The Sukhoi Su-27 is a twin-engine super-maneuverable fighter aircraft . It was intended as a direct competitor for the large United States fourth-generation fighters such as the Grumman F-14 Tomcat and F-15 Eagle, with 3,530-kilometer (1,910 nmi) range, heavy aircraft ordnance, sophisticated avionics and high maneuverability.
The Su-27 was designed for air superiority missions, and subsequent variants are able to perform almost all aerial warfare operations. It was designed with the Mikoyan MiG-29 as its complement.
The Su-27 entered service with the Soviet Air Forces in 1985. The primary role was long range air defence against American SAC B-1B and B-52G/H bombers, protecting the Soviet coast from aircraft carriers and flying long range fighter escort for Soviet heavy bombers such as the Tu-95 “Bear”, Tu-22M “Backfire” and Tu-160 “Blackjack”
The Su-27’s basic design is aerodynamically similar to the MiG-29, but it is substantially larger. The wing blends into the fuselage at the leading edge extensions and is essentially a cross between a swept wing and a cropped delta (the delta wing with tips cropped for missile rails or ECM pods). The fighter is also an example of a tailed delta wing configuration, retaining conventional horizontal tailplanes.
The Su-27 had the Soviet Union’s first operational fly-by-wire control system, based on the Sukhoi OKB’s experience with the T-4 bomber project. Combined with relatively low wing loading and powerful basic flight controls, it makes for an exceptionally agile aircraft, controllable even at very low speeds and high angle of attack.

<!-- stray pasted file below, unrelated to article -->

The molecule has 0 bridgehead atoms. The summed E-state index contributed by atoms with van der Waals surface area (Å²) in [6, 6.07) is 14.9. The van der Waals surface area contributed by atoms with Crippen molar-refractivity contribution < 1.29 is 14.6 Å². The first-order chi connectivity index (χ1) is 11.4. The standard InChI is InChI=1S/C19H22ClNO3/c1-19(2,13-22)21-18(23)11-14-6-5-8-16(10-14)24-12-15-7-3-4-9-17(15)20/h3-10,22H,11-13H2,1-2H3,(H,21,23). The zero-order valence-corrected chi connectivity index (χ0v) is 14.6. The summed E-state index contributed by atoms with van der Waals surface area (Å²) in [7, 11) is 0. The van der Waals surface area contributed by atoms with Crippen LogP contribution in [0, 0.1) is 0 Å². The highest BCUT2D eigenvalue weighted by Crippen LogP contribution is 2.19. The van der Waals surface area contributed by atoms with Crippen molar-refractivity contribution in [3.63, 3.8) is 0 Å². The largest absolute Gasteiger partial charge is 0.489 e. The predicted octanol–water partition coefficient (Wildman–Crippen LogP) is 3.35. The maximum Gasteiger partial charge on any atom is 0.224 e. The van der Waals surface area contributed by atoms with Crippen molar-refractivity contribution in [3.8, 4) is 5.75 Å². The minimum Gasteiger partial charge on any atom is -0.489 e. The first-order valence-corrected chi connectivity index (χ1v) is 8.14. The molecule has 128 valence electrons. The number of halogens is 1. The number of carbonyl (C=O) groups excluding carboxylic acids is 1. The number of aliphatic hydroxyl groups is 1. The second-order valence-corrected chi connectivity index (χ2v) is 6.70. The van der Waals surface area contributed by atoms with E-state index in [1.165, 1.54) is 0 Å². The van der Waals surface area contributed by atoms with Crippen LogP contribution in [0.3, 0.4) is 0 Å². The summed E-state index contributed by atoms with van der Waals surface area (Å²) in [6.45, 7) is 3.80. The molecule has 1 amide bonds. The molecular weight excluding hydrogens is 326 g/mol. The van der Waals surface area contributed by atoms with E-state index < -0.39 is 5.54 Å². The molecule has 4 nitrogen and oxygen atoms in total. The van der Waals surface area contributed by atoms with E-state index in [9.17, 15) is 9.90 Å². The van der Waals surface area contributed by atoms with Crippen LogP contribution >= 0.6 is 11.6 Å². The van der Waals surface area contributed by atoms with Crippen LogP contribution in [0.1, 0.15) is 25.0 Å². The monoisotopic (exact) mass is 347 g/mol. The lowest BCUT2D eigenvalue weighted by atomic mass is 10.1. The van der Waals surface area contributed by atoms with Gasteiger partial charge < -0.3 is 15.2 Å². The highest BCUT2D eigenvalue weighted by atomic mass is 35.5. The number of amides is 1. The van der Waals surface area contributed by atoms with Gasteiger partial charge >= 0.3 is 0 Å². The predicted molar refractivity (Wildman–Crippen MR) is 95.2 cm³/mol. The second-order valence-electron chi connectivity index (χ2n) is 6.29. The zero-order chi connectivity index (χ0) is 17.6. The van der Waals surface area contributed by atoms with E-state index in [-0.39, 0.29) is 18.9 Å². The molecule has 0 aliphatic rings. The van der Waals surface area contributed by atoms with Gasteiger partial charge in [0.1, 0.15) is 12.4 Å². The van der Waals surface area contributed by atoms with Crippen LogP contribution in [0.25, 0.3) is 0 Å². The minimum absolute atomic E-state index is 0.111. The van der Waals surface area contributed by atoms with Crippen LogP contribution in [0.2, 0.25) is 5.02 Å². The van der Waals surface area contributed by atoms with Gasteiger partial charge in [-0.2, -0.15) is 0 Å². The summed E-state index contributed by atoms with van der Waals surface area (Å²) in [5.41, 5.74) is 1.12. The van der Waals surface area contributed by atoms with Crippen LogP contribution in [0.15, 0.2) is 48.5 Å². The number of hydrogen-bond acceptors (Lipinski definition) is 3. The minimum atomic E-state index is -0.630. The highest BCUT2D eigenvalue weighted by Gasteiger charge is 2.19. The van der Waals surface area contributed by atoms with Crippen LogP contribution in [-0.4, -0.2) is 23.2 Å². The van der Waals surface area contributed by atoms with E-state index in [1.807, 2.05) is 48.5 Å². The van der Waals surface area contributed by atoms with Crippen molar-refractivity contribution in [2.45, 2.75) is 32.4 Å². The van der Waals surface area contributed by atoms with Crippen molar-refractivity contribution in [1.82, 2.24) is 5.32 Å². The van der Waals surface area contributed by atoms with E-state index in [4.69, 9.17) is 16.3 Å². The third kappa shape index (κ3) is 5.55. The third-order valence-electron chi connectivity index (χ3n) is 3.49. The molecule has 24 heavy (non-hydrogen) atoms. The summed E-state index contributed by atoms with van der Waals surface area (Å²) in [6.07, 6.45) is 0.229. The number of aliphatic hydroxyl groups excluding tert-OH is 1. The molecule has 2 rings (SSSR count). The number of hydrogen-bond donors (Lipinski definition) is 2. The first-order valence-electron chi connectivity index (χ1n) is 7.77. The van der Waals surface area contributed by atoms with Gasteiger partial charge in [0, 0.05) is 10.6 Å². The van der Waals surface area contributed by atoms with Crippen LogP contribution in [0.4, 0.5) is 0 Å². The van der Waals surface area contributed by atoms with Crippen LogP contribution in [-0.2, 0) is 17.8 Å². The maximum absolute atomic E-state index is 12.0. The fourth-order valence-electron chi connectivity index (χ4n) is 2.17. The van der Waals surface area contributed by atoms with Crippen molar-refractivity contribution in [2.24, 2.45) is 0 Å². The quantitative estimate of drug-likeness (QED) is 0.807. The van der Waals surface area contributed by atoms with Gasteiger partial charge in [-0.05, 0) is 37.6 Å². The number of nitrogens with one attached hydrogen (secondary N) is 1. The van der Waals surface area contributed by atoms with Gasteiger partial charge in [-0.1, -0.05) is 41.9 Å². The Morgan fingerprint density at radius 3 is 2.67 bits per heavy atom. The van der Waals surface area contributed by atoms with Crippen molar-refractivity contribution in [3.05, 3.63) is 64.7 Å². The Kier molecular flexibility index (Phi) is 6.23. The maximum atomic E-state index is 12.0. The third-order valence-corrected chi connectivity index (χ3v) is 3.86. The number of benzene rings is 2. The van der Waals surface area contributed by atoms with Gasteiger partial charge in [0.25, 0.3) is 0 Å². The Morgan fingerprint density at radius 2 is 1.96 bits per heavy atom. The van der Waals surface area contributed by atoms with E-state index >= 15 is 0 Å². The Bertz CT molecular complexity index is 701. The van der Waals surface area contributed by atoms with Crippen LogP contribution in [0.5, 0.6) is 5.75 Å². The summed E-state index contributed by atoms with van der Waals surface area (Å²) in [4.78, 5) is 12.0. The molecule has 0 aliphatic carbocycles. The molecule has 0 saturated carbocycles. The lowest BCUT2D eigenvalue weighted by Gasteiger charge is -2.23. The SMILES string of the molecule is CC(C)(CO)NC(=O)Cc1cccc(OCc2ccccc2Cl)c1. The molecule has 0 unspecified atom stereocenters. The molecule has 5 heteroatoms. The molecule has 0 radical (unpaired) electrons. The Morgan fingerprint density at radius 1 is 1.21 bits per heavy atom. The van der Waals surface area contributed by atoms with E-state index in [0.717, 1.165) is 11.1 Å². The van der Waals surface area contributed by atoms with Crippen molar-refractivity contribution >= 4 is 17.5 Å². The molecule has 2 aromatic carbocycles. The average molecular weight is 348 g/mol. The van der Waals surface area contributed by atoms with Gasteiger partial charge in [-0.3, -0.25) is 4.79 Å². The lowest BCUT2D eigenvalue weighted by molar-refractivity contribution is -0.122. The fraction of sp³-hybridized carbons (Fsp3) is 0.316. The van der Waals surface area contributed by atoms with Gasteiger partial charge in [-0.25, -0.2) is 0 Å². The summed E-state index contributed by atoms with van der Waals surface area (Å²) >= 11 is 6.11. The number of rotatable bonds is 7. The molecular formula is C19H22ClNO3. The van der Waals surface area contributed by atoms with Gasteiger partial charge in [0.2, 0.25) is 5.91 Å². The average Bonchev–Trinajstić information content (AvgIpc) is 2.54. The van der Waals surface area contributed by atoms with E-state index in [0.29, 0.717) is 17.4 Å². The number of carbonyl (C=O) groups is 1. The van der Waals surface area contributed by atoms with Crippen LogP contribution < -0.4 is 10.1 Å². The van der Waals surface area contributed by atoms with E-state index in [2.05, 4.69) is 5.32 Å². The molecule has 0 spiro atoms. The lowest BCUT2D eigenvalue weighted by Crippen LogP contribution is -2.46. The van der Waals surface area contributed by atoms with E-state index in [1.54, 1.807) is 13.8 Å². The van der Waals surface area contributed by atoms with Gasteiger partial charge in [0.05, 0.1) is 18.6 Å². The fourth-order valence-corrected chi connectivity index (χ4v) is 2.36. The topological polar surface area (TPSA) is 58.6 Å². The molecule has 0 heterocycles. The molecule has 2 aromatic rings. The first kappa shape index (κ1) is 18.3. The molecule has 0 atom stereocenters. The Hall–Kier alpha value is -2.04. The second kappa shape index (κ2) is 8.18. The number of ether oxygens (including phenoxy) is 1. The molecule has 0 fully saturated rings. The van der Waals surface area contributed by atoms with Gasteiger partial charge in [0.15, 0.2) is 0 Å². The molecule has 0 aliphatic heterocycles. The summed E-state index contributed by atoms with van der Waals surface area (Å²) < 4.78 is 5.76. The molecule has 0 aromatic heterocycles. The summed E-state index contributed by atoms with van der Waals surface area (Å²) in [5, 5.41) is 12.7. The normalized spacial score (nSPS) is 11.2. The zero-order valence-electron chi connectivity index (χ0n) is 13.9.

In airshows the aircraft has demonstrated its maneuverability with a Cobra (Pugachev’s Cobra) or dynamic deceleration – briefly sustained level flight at a 120° angle of attack.
The naval version of the ‘Flanker’, the Su-27K (or Su-33), incorporates canards for additional lift, reducing takeoff distances. These canards have also been incorporated in some Su-30s, the Su-35, and the Su-37.
The Su-27 is equipped with a Phazotron N001 Myech coherent Pulse-Doppler radar with track while scan and look-down/shoot-down capability. The fighter also has an OLS-27 infrared search and track (IRST) system in the nose just forward of the cockpit with an 80–100 km range.
The Su-27 is armed with a single 30 mm Gryazev-Shipunov GSh-30-1 cannon in the starboard wingroot, and has up to 10 hardpoints for missiles and other weapons. Its standard missile armament for air-to-air combat is a mixture of R-73 (AA-11 Archer) and R-27 (AA-10 ‘Alamo’) missiles, the latter including extended range and infrared homing models.